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SJGSpook

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@Mogan: ignoring that it’s crap I see.

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Mogan

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@SJGSpook: It isn't crap though.

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Icarian

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Edited By Icarian

@Mogan: It's a MT infused grind fest. "Light RPG elements", yeah, they took the worst RPG element: grind. There's no story or any other goal, but to grind until you're strong enough to not get one shotted by the end bosses and then you finish the game with a cliffhanger.

Don't like the grind? Buy an xp booster. IN A SINGLE PLAYER GAME. It's clear what they had in mind when making this game.

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Mogan

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@Icarian: If you're not looking to do side missions to level and upgrade (which has not been a significant grind for me), then you're playing the wrong game. It's like Borderlands; if you don't want to just shoot zillions and zillions of dudes and grind guns and XP, don't play that game.

And I don't even know where you buy the XP boosters. I see armor, health, and damage boosters, but those all cost in game currency. The ONLY thing I see that costs gold are the skins, and even then it's an alternative cost.

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Icarian

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@Mogan: if I want to play Borderlands, I play Borderlands which I won't cuz Borderlands suck. If you want to make an rpg, then make a full rpg, not this rpg lite where you take only the worst parts.

It seems you can only buy xp boosts on ps4, huh. Weird. Doesn't matter, not going to waste my time nor money on this crap.

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Mogan

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@Icarian: If I want to play an RPG, I'll play and RPG. But if I want to play a Shooter/RPG hybrid that has good shooting, I may very well play this, because that's what Youngblood is and I think it's a good one of those.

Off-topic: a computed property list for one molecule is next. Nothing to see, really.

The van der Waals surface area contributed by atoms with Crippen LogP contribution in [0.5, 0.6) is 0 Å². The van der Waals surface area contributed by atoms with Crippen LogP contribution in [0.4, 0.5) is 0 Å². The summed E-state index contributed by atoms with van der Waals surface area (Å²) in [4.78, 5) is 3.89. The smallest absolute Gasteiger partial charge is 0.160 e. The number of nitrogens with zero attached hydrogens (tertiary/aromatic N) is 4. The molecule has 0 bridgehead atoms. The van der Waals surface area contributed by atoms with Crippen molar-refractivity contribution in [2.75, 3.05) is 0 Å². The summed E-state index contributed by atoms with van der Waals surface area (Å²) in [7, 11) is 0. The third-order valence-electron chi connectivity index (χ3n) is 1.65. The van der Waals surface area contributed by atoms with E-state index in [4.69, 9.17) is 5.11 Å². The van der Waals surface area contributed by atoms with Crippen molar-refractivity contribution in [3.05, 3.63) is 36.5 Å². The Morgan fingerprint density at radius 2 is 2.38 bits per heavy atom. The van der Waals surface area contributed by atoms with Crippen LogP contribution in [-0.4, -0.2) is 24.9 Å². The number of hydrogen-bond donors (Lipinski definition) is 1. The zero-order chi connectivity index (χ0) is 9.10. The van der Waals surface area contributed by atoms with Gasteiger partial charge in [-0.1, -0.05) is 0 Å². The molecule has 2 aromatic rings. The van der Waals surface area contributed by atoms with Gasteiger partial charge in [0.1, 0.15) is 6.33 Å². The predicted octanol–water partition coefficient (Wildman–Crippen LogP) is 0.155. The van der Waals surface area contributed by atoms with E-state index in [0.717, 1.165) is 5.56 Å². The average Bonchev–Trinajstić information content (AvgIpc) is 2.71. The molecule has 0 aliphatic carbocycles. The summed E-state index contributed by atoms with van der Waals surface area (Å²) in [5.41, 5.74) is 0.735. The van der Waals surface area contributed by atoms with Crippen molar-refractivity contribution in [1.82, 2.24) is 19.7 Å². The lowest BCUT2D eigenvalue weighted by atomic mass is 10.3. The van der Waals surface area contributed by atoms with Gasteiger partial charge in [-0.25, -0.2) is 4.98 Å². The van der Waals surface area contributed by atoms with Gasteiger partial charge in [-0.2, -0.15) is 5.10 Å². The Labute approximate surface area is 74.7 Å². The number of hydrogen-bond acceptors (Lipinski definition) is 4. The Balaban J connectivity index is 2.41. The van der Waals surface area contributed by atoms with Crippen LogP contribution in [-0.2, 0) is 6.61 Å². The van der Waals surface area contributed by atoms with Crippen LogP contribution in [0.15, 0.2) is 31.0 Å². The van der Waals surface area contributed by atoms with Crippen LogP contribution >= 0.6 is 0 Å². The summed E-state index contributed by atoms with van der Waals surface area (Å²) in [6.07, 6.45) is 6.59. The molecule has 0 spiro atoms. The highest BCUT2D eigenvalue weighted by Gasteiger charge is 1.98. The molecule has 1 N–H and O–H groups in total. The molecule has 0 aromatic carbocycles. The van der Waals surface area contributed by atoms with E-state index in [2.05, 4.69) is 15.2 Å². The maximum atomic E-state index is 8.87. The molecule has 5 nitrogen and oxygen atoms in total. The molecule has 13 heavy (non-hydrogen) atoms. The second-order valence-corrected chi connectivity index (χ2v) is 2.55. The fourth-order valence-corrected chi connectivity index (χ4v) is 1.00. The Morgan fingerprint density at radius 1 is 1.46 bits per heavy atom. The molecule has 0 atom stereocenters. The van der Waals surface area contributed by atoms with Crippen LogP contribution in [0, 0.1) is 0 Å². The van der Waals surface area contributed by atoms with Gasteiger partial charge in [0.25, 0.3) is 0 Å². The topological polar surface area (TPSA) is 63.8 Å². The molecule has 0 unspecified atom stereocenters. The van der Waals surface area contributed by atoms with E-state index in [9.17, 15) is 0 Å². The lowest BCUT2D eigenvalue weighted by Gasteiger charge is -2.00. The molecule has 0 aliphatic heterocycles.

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Fedor

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@Mogan: It is.

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Mogan

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@fedor: I can't agree with your opinion.

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Fedor

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@Mogan: You should, mine is superior to yours.

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SJGSpook

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Lol an 8 ?

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Thanatos2k

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Not a peep about the pay to win microtransactions?

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Mraou

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@Thanatos2k: Urinalism at its finest.

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JEF8484

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love how this game triggered all the right wing snowflakes. Its so easy this day and age.

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decodedillusion

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@JEF8484: The game is a mess, but it's not "triggering" anyone. The games urinalists have fabricated the narrative that "all the nazi incels are soooo mad over a game with stronk female protagonists!!" as some weird form of advertising for the game, since Bethesda did basically zero promotion for this dumpster fire. Then, when the game ultimately flops, they can blame those same incels for its failure instead of the fact that the game is actual garbage.

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Thelostscribe

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Edited By Thelostscribe

Looks cool, might have to pick it up. The only thing about Wolfenstein New Colossus that I found off putting was the strangeness of it. There is definitely a sadistic atmosphere surrounding the game. On purpose no doubt.

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Res0kkwwww

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passing on this just doesn't seem good. This gets an 8 days gone gets a 5 like really....